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The Year of a Humbled Hollywood

THE OSCARS

Labor contract impasses and pending corporate mergers put the film industry in a less than festive mood.

March 19, 2001|RACHEL ABRAMOWITZ | TIMES STAFF WRITER

En route to the academy's annual nominee luncheon last week, "Gladiator" producer Doug Wick was surprised to hear his driver turn and ask, "If there is a strike, what will that do to the limo business?"

"Then one of the other nominees at the table said their driver had brought up the same subject," recalls Wick, whose film is up for best picture. "Everyone was talking about the same slowdown in the business, although the people in the post-production side of the business--editors, sound people--got to walk a lot taller, because they won't feel any impact from a strike for almost a year."

While nominees jet from award show to award show, the mood for the rest of Hollywood remains glum. Indeed, for those not directly involved in the festivities, the hubbub of the Oscar season sounds much like the band playing as the Titanic went down, so palpable is the sense of foreboding that has begun to circle the industry. They must not only contend with strike woes, but with the uncertain impact of mega-mergers such as Time Warner-AOL and Universal-Vivendi, and the recent stock market collapse.

"It doesn't seem to me that the Oscars are on the tip of everybody's tongue as usual," says Academy Award-winning producer Mark Johnson, who is trying to finish four films before the strike deadline. "The town is definitely slowing down. The apocalyptic thinking is that if you don't have a job now, you might not have a job for the entire year."

Says William Morris agent John Fogelman: "The Oscars have been eclipsed by the strike. People aren't talking about something ceremonious when they're afraid their friend's going to lose his house. This is not a time to celebrate. This is a very sobering moment."

Indeed, although the possible writers' strike wouldn't begin until May 2, and the actors' strike not until two months later, the potential labor unrest has cast a shadow of worry over Hollywood's annual season of self-congratulation. "It reminds me how the people in the 'Little House on the Prairie' books talk about the snowstorm, with that slight anxiety over how disruptive it might be," says "Gladiator's" Wick.

Instead of merely fielding queries about their designer togs, actors walking the red carpet to the various guild and critic award ceremonies have been peppered with questions from reporters about the brewing labor turmoil. Guests at the Writers Guild of America dinner were greeted with tiny WGA buttons with tags declaring "in solidarity," as well as a half-hour speech from guild President John Wells about the breakdown of early negotiations between the writers and studios. At the Directors Guild of America and Screen Actors Guild Awards, respective guild presidents Jack Shea and William Daniels made similar, albeit briefer, remarks.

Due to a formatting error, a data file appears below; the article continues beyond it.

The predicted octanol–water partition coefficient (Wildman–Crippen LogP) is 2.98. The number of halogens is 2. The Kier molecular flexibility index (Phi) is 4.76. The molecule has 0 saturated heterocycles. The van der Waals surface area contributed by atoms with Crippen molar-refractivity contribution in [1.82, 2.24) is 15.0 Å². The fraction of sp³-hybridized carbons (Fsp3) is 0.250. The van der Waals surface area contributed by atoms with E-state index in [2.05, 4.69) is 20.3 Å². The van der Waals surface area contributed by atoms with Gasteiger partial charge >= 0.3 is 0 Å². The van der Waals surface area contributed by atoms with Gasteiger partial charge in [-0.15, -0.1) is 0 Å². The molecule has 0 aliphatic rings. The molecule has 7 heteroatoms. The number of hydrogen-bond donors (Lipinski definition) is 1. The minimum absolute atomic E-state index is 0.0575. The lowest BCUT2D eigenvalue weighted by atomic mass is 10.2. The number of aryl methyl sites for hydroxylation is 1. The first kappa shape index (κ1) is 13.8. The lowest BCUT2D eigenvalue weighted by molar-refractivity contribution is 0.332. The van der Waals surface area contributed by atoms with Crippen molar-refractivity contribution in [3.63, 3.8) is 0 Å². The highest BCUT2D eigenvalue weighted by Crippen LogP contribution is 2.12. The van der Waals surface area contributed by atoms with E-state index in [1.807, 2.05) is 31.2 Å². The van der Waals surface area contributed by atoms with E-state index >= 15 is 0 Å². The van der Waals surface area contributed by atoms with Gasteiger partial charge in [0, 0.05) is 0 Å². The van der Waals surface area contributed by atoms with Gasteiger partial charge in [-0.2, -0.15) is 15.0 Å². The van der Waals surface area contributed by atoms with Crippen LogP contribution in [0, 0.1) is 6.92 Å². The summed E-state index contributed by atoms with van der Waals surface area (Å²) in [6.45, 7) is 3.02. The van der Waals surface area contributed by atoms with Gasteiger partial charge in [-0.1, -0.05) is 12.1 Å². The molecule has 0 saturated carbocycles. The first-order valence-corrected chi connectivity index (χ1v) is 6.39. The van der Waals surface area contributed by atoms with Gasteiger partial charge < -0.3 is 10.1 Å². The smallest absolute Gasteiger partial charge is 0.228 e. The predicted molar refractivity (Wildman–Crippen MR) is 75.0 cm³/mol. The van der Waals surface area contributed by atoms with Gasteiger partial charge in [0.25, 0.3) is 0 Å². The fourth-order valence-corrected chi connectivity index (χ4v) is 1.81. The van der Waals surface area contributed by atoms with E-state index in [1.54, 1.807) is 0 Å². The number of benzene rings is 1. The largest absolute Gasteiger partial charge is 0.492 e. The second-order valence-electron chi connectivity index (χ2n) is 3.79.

"It's fascinating, there's so much excitement about the Oscars, but virtually everyone you talk to is terrified about the potential strike," says producer Dan Jinks, who won an Oscar last year for producing "American Beauty." "It's difficult to have a conversation that doesn't involve the strike.

"Any producer who has a deal--that deal could be in jeopardy," adds Jinks, noting the widespread fear that the studios will use the opportunity of the strike to ax deals. "You worry about not only yourself but your employees."

To publicist Catherine Olim, who represents Oscar host Steve Martin and best actor nominee Ed Harris, there's a "sense of urgency in the town. Everyone is incredibly busy, not just because of the Oscars. Actors are shooting films back-to-back in case there's a strike."

Other factors as well are tamping down the normal pre-Oscar giddiness. Although some applaud the wide-open nature of many of the races, the lack of a heavy favorite--"Gladiator" is thought to be the leading contender, but by no means a shoo-in--seems to have dampened the rooting interest in any one film. Unlike past years, there is no tidal wave of industry support coalescing around pictures as it did for films such as "Titanic" or last year's best picture winner, "American Beauty."

Some critics have even questioned whether this crop of nominees merits their accolades.

"A lot of people feel that the movies are not exciting," says Tom Bernard, co-president of Sony Pictures Classics, which released best picture nominee "Crouching Tiger, Hidden Dragon." He clearly disagrees. "The fact is that four of the five films will have grossed $100 million before the Oscars. I don't think you can go back to a year like that. It's a really positive thing that they're now picking movies that are artistic and successful. Usually the film needs an Oscar to get wider recognition, like 'Driving Miss Daisy.' "

A Sobering Shift by Party Planners

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